A year after the funeral he was standing in his office rubbing the side of the box he had perched on his book shelf. He was curious about what the box held inside, but he had never dared open it. He had never once questioned why it was so important to his father or why this box seemed to hold his father’s attention any time they were in the same room. He wanted to, but he just could not open it. There was a dull hum of anticipation, like a sad boy staring in the window at a puppy he longed to have, but yet would never experience. He could not help it anymore. He pulled the box out of his jacket and heard it creak open as he lifted the lid.
Thomas took a deep breath as he peered inside its wooden walls. Tucked inside was every milestone of his life. There were pictures of his laughter, his smiles, his trophies, his diplomas, his wedding day, and finally his children. Thomas shook his head in disbelief. All those years while the old man had been so hard on him, all those times he thought he couldn’t do anything right and all the instances where he sought this man’s approval never reaching it and this is what the man kept company with? A tear puckered in the corner of his eye lid. He had told himself he would never cry, but the floodgates opened and his sobbed silently into his sleeve. His father had never told his son how much he cared. He had never shown any inkling that he even knew what he had accomplished. As far as Thomas knew, his father didn’t even know how to do anything but put him down. It was as if he were seeing his father for the first time, the man who cared deeply, but knew not how to show it.
Thomas shut the lid knowing that he had learned a lesson that day. He did not want to be like his father. He wanted his children to know how much he loved them every day of his life. He opened his phone and dialed his office. “Maggie? Please put me out of town for the next week. I have some vacation time saved up and I need to spend some quality time with my family.” He heard the shocked gasp on the other side before Maggie followed through with his order.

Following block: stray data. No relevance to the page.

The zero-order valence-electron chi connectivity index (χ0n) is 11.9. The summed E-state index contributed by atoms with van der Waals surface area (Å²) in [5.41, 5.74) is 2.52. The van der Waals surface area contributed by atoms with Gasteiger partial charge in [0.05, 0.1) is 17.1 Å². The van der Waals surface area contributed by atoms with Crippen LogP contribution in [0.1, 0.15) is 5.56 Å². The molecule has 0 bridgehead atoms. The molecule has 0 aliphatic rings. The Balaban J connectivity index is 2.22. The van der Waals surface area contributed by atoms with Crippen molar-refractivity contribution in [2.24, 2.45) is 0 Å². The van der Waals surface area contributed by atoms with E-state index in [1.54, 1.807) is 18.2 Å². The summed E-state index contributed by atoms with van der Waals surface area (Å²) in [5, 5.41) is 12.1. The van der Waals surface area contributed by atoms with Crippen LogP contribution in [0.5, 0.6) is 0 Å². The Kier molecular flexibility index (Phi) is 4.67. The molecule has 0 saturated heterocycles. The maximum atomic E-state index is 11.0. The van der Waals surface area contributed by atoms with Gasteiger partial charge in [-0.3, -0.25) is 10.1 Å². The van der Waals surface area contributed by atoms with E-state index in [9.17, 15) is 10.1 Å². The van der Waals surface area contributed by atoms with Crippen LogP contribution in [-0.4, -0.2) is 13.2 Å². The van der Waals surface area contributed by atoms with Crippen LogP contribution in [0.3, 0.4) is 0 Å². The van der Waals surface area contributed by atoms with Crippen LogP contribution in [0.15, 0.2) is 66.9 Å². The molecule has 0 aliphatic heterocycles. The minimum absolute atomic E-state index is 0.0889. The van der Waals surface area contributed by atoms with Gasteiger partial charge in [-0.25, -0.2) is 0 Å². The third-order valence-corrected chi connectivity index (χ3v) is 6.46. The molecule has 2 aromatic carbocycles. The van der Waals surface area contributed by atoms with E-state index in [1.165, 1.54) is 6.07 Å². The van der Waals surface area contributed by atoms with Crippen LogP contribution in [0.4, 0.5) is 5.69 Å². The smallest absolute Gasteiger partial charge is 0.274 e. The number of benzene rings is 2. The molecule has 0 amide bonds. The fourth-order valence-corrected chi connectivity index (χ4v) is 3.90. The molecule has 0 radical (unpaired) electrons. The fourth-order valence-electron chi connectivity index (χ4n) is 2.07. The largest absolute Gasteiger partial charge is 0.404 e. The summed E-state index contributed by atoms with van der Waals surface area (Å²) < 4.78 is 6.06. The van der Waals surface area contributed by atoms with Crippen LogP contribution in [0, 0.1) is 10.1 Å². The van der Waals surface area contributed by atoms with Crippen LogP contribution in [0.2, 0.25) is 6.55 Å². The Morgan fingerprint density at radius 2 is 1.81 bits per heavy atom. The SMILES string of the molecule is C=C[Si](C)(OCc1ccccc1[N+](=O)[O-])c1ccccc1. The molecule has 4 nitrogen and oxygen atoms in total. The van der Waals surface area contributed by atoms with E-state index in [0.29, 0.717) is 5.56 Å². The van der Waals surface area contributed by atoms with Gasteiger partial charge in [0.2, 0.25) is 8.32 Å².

It was time to live. Time to slow down and enjoy the road he had worked hard to build. He would never forget how things had been with his father, but he knew now why he had been left this box. The best things in life are not the moments you keep inside. They are the moments you live with the ones you love and share with the world around you. He would learn from his father’s mistakes and become the father he knew his children deserved. It all started with an “I love you”. No matter what.


The Object in the Round Box

My son Kyle's birthday is tomorrow and I want to get him something really unusual. Last year I gave him a petrified dinosaur egg from China. He said it was the best present ever in a million years. One hundred million years would have been closer to the truth. He was nine then but now he hits the double digits. How can I best last years present.
On the way to the train station I looked into the window of a curio shop and there it was, the perfect present, but what would his mother say. She wasn'tt too happy with the dino egg and thought I made it out of plaster. Then, when I convinced her it was authentic, she worried that Kyle would break it and that such rare artifacts should be kept in a museum. My ex also said that Kyle was starting to act like an unruly teen hating everybody and going goth.
I entered the shop and an elderly man with a whisper of a voice said, “It's not for sale.”
I was somewhat startled and blurted, “What's not for sale?”
“The pentagram puzzle is not for sale.” He forced his breath out to make it a bit louder.
“How do you know that I was interested in that piece?”
“It knows.” His voice was barely audible and I had to strain to hear. I was beginning to think the old man didn't have a full deck.
“Why isn't the pentagram puzzle for sale?” I ran my hand over the finely carved dark wood. I lifted it up out of its round box to feel its weight. “This is made of lignum vitae isn't it? The wood is black meaning it's quite old.”
“Too dangerous!”
“Well, it's heavy so I imagine one could smash their foot if they drop it. I see the pentagram engraved on the face and a bunch of symbols I don't recognize.” I was tilting it in the light to get a better look. The wood seemed to absorb almost all the light that fell on it making it hard to see the design and the symbols. “I can make out the pentagram but what's the puzzle?”
“The order in which you touch the symbols.”
“Maybe this is an ancient version of that early computer toy, Simon. Can't be anything too exciting; this is just a block of wood.” I put my finger on one of the symbols and it seemed to light up. Maybe it is the lighting here in the store. I pressed another symbol and I noticed it also faintly lit. I thought that was intriguing. “I would like to buy this. I see a price tag underneath.”
“If you insist. This is not a toy nor should it be toyed with!” His hoarse, brittle whisper was close to my ear demanding attention.
I ignored him anyway and continued to press the symbols. Finally I stood up and looked around. The store owner left and I was there alone. I put the correct amount on the counter and left with my prize. I worried a bit that someone might come and take the money but what could I do.